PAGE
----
The flip side of the COVID-19 waiver is the polarizing vaccine-mandate debate. Vaccine requirements are becoming more universally mandated, and specific OSHA regulations may ultimately be promulgated. Some early challenges to employer vaccine mandates in the health care industry have failed. At least some of the vaccines are now fully FDA approved, undercutting an argument that attempts to distinguish the COVID-19 vaccines from those routinely required in academic and other settings—vaccines for measles and polio, for example.
A full discussion on vaccine mandates is beyond the scope of this article, and perhaps premature. However, the guidance to date is that private companies and government agencies can require their employees to get vaccinated as a condition of employment. While individuals retain the right to refuse, they may not have any ironclad protections under the law. Thus far, it appears that the law is on the side of employers, and vaccination can be considered a “condition of employment,” much like any other job qualification. Of course, there are exceptions for those with disabilities or sincerely held religious beliefs who may be entitled to a reasonable accommodation under civil rights laws, provided that an accommodation does not constitute an undue hardship for the employer.
Historically, the more routine the activity, and the less attention drawn to the waiver, the more likely a plaintiff will be able to mount a successful challenge to the waiver. As COVID-19 waivers become akin to universal, there will certainly be those who will argue that the routine and ever-present nature of such provisions render them inconspicuous or otherwise unenforceable. However, unlike in the context of extreme sports or other high-risk activities engaged in for recreation, there may be an equally compelling—if not stronger—public policy argument in favor of enforcement of waivers.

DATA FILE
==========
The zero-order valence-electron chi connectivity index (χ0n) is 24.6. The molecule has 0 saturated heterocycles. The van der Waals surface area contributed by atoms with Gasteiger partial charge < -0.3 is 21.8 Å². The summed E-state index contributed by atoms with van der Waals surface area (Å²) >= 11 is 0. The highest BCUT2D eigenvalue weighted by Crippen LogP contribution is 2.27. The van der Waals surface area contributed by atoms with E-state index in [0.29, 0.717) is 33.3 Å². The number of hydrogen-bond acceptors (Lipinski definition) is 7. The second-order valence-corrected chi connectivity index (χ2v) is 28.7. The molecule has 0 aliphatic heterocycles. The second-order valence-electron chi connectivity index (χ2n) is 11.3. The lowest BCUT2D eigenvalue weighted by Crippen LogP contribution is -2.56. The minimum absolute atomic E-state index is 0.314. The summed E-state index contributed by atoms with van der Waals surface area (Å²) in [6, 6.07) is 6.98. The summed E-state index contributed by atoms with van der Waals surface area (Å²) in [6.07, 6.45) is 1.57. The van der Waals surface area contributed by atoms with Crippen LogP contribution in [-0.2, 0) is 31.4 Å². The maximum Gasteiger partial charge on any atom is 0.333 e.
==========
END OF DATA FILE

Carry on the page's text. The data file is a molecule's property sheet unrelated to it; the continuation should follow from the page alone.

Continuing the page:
Without such waivers, personal-service businesses such as hair salons, dentists, fitness facilities, and other higher-risk and close-contact businesses might not be able to remain open.
For the very reason COVID-19 and other viral diseases were initially not seen as compensable employment-related illnesses, we may not see many COVID-19-related third-party liability claims or lawsuits alleging negligent or other exposure. As the virus is so ubiquitous, how will a claimant establish that he contracted it at the defendant’s premises, much less that same was due to the defendant’s negligence? Similarly, if one is signing a waiver not for attendance at a commonplace activity, but for a high-risk activity such as whitewater rafting, how will such a plaintiff convince a jury that he appreciated the risks of an arguably dangerous sport but failed to appreciate the risk of contracting a no longer novel but now very common virus? At a certain point, where there are regulated mandates and/or practices to help mitigate the risk of contracting a virus that one could encounter virtually anywhere, waivers may become a step above belt and suspenders.
Some insurers have begun to provide their customers with templates and suggestions regarding how to create an effective COVID-19 liability waiver. Consulting with local counsel in your jurisdiction before creating such a waiver or implementing a COVID-19 risk mitigation program is advisable. Based upon established waiver law, it is unlikely that any waiver or risk mitigation program that is in contravention to applicable standards or regulations would be enforced.
Simply put, a waiver will not save you if you are subjecting your customers or others to unnecessary or excessive risk. As with any other risk, an ounce of prevention can be worth more than a signed waiver. To that end, the best advice may simply be to comply with all local laws and regulations and take advice from the experts to make the business or workplace environment as safe as possible. With any luck, avoiding exposures in the first place may be the best way to avoid testing the efficacy of your waiver language.